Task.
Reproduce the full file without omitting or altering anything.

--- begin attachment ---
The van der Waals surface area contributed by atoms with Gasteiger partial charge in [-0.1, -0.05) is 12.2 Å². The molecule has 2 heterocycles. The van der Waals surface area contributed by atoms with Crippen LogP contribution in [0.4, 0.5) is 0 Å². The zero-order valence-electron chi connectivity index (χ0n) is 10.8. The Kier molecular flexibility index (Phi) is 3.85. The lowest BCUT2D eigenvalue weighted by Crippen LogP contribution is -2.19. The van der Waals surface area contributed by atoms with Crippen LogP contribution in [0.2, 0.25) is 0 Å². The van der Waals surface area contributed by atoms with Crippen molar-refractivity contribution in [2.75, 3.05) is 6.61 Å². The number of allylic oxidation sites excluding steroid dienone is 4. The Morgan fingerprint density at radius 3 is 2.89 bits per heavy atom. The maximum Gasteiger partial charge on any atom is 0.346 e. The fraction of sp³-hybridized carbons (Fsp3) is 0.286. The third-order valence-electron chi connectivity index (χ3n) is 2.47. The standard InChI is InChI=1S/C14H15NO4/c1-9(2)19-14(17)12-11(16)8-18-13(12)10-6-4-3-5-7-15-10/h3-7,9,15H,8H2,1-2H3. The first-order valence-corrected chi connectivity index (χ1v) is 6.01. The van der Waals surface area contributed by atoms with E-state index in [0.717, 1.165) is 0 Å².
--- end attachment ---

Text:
The van der Waals surface area contributed by atoms with Gasteiger partial charge in [-0.1, -0.05) is 12.2 Å². The molecule has 2 heterocycles. The van der Waals surface area contributed by atoms with Crippen LogP contribution in [0.4, 0.5) is 0 Å². The zero-order valence-electron chi connectivity index (χ0n) is 10.8. The Kier molecular flexibility index (Phi) is 3.85. The lowest BCUT2D eigenvalue weighted by Crippen LogP contribution is -2.19. The van der Waals surface area contributed by atoms with Crippen LogP contribution in [0.2, 0.25) is 0 Å². The van der Waals surface area contributed by atoms with Crippen molar-refractivity contribution in [2.75, 3.05) is 6.61 Å². The number of allylic oxidation sites excluding steroid dienone is 4. The Morgan fingerprint density at radius 3 is 2.89 bits per heavy atom. The maximum Gasteiger partial charge on any atom is 0.346 e. The fraction of sp³-hybridized carbons (Fsp3) is 0.286. The third-order valence-electron chi connectivity index (χ3n) is 2.47. The standard InChI is InChI=1S/C14H15NO4/c1-9(2)19-14(17)12-11(16)8-18-13(12)10-6-4-3-5-7-15-10/h3-7,9,15H,8H2,1-2H3. The first-order valence-corrected chi connectivity index (χ1v) is 6.01. The van der Waals surface area contributed by atoms with E-state index in [0.717, 1.165) is 0 Å².